time-scorner, time-wasting, time-worn, etc.
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{Absolute time}, time irrespective of local standards or
epochs; as, all spectators see a lunar eclipse at the same
instant of absolute time.

{Apparent time}, the time of day reckoned by the sun, or so
that 12 o'clock at the place is the instant of the transit
of the sun's center over the meridian.

{Astronomical time}, mean solar time reckoned by counting the
hours continuously up to twenty-four from one noon to the
next.

{At times}, at distinct intervals of duration; now and then;
as, at times he reads, at other times he rides.

{Civil time}, time as reckoned for the purposes of common
life in distinct periods, as years, months, days, hours,
etc., the latter, among most modern nations, being divided
into two series of twelve each, and reckoned, the first
series from midnight to noon, the second, from noon to
midnight.

{Common time} (Mil.), the ordinary time of marching, in which
ninety steps, each twenty-eight inches in length, are
taken in one minute.

{Equation of time}. See under {Equation}, n.

{In time}.
(a) In good season; sufficiently early; as, he arrived in
time to see the exhibition.
(b) After a considerable space of duration; eventually;
finally; as, you will in time recover your health and
strength.

{Mean time}. See under 4th {Mean}.

{Quick time} (Mil.), time of marching, in which one hundred
and twenty steps, each thirty inches in length, are taken
in one minute.

{Sidereal time}. See under {Sidereal}.

{Standard time}, the civil time that has been established by
law or by general usage over a region or country. In
England the standard time is Greenwich mean solar time. In
the United States and Canada four kinds of standard time
have been adopted by the railroads and accepted by the
people, viz., Eastern, Central, Mountain, and Pacific
time, corresponding severally to the mean local times of
the 75th, 90th, 105th, and 120th meridians west from
Greenwich, and being therefore five, six, seven, and eight
hours slower than Greenwich time.

{Time ball}, a ball arranged to drop from the summit of a
pole, to indicate true midday time, as at Greenwich
Observatory, England. --Nichol.

{Time bargain} (Com.), a contract made for the sale or
purchase of merchandise, or of stock in the public funds,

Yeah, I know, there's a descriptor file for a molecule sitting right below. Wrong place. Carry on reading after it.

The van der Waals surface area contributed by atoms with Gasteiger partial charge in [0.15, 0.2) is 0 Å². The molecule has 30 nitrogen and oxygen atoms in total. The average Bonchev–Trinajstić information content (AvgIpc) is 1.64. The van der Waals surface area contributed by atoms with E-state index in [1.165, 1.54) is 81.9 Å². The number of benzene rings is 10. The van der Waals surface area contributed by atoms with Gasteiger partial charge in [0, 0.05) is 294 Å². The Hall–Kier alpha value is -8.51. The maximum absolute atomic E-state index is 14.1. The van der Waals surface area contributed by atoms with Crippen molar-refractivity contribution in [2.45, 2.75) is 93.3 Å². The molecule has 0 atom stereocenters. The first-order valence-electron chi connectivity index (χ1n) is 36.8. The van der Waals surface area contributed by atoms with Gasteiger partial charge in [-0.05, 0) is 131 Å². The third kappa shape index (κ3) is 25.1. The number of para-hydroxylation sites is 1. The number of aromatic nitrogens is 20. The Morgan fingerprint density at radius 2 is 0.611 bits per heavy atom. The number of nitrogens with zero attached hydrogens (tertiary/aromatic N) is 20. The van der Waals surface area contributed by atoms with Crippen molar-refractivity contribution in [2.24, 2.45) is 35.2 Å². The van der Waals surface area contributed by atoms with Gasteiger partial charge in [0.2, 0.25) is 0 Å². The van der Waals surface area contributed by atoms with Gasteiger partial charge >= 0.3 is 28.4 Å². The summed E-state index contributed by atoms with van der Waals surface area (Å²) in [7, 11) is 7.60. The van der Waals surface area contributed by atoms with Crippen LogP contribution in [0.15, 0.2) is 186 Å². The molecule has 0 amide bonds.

at a certain time in the future.

{Time bill}. Same as {Time-table}. [Eng.]

{Time book}, a book in which is kept a record of the time
persons have worked.

{Time detector}, a timepiece provided with a device for
registering and indicating the exact time when a watchman
visits certain stations in his beat.

{Time enough}, in season; early enough. "Stanly at Bosworth
field, . . . came time enough to save his life." --Bacon.

{Time fuse}, a fuse, as for an explosive projectile, which
can be so arranged as to ignite the charge at a certain
definite interval after being itself ignited.

{Time immemorial}, or {Time out of mind}. (Eng. Law) See
under {Immemorial}.

{Time lock}, a lock having clockwork attached, which, when
wound up, prevents the bolt from being withdrawn when
locked, until a certain interval of time has elapsed.

{Time of day}, salutation appropriate to the times of the
day, as "good morning," "good evening," and the like;
greeting.

{To kill time}. See under {Kill}, v. t.

{To make time}.
(a) To gain time.
(b) To occupy or use (a certain) time in doing something;
as, the trotting horse made fast time.

{To move against time}, {To run against time}, or {To go
against time}, to move, run, or go a given distance without a
competitor, in the quickest possible time; or, to
accomplish the greatest distance which can be passed over
in a given time; as, the horse is to run against time.

{True time}.
(a) Mean time as kept by a clock going uniformly.
(b) (Astron.) Apparent time as reckoned from the transit
of the sun's center over the meridian.
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time
n 1: an instance or single occasion for some event; "this time
he succeeded"; "he called four times"; "he could do ten at
a clip" [synonym: {time}, {clip}]
2: a period of time considered as a resource under your control
and sufficient to accomplish something; "take time to smell
the roses"; "I didn't have time to finish"; "it took more
than half my time"
3: an indefinite period (usually marked by specific attributes
or activities); "he waited a long time"; "the time of year
for planting"; "he was a great actor in his time"
4: a suitable moment; "it is time to go"
5: the continuum of experience in which events pass from the
future through the present to the past
6: a person's experience on a particular occasion; "he had a